Written on Skin at the ROH

Friday 27th January, Covent Garden

Our Rating:

Written on Skin was, to me, quite mystifying – both in itself and the rave reviews. Quoth the ROH: “Since its premiere at the Aix-en-Provence Festival in 2012 it has been performed worldwide in numerous productions, to widespread acclaim”. The Guardian and The Telegraph reviews of the 2013 production, for example, corroborate the excellent reception (“a musical masterpiece” and “music of genius”, respectively). Continue reading “Written on Skin at the ROH”

Molotov Jukebox at Oslo Hackney

Friday 2nd December, Hackney

Our Rating:

Molotov Jukebox, according to Wikipedia, is only an addendum in Natalia Tena’s career. Below acting roles in Harry Potter and Game of Thrones, the band gets only a paragraph. Although they are fairly new (and Tena’s screen appearances always enjoyable), I expect that will change soon enough. Continue reading “Molotov Jukebox at Oslo Hackney”

Lake Street Dive – Live at Shepherd’s Bush Empire

Thursday 10th November, Shepherd’s Bush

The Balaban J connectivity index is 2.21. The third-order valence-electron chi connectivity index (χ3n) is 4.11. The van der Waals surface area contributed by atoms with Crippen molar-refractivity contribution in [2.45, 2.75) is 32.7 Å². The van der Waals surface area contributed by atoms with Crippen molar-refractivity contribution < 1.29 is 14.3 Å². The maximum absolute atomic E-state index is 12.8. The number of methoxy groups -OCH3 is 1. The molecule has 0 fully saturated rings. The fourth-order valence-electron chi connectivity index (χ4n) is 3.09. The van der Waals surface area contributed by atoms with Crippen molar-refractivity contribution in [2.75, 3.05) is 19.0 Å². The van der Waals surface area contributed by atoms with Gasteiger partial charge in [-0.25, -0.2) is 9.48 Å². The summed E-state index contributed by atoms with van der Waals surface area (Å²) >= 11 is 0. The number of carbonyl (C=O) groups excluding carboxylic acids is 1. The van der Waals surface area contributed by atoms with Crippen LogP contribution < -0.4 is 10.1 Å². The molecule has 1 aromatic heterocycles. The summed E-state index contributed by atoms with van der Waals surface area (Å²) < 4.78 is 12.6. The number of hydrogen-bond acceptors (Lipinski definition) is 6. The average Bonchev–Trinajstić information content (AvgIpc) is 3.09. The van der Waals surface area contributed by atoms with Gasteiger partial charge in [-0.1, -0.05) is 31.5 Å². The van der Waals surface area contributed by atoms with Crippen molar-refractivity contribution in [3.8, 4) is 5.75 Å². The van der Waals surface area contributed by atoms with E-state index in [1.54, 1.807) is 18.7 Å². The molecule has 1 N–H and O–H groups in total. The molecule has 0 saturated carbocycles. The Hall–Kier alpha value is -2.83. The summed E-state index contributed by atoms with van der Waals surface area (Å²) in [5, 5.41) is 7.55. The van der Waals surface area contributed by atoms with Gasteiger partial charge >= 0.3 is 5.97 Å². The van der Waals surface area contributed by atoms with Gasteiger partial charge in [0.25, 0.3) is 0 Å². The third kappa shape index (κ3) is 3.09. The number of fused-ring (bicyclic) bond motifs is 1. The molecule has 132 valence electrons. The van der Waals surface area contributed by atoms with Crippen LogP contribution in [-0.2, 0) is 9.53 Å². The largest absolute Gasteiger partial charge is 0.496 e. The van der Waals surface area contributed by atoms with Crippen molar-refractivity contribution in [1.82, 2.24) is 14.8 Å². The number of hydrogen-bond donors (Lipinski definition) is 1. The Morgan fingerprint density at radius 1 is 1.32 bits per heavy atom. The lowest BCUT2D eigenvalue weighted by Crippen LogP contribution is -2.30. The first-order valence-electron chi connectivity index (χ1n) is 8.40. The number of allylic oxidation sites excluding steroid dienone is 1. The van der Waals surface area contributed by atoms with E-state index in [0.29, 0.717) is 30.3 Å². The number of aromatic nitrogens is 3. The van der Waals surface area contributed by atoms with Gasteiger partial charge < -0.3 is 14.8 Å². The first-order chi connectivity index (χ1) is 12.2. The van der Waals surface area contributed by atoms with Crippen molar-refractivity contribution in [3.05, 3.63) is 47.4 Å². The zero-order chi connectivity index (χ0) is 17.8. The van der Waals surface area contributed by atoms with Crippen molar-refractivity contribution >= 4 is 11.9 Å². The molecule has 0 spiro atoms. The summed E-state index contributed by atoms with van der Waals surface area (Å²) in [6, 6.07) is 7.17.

Our Rating:

Lake Street Dive is an American four-piece band who create genre-defying, label-eluding music, self-described as ‘if the Beatles and Motown had a party together’; throw in the Beach Boys ca. Pet Sounds, and all the best bits of pop music up to the present day, too. Continue reading “Lake Street Dive – Live at Shepherd’s Bush Empire”

An interview with Professor Samba Gadjigo

SAMBA GADJIGO / ‘SEMBENE’ INTERVIEW

With the BLACK STAR BFI festival underway and the appreciation of more diverse works, people have a chance to reflect on the past histories and legacies with brand new-screenings from the work of the ‘Father Of African Cinema’, Ousmane Sembene. John Higgins had a chance to discuss the film-maker in a recent telephone interview.
Continue reading “An interview with Professor Samba Gadjigo”

Light Years Review

Our Rating:

Beth Orton takes a step outside the music arena in Esther May Campbell’s atmospheric and poetic analysis of family connection and dysfunction. Whilst at times the dream-like visuals can sometimes take the audience out of the focus upon what the underlying message of the film is – that Orton plays a mother, separated from her family, whose daughter, Rose (Zamira Fuller) who longs to see her. Continue reading “Light Years Review”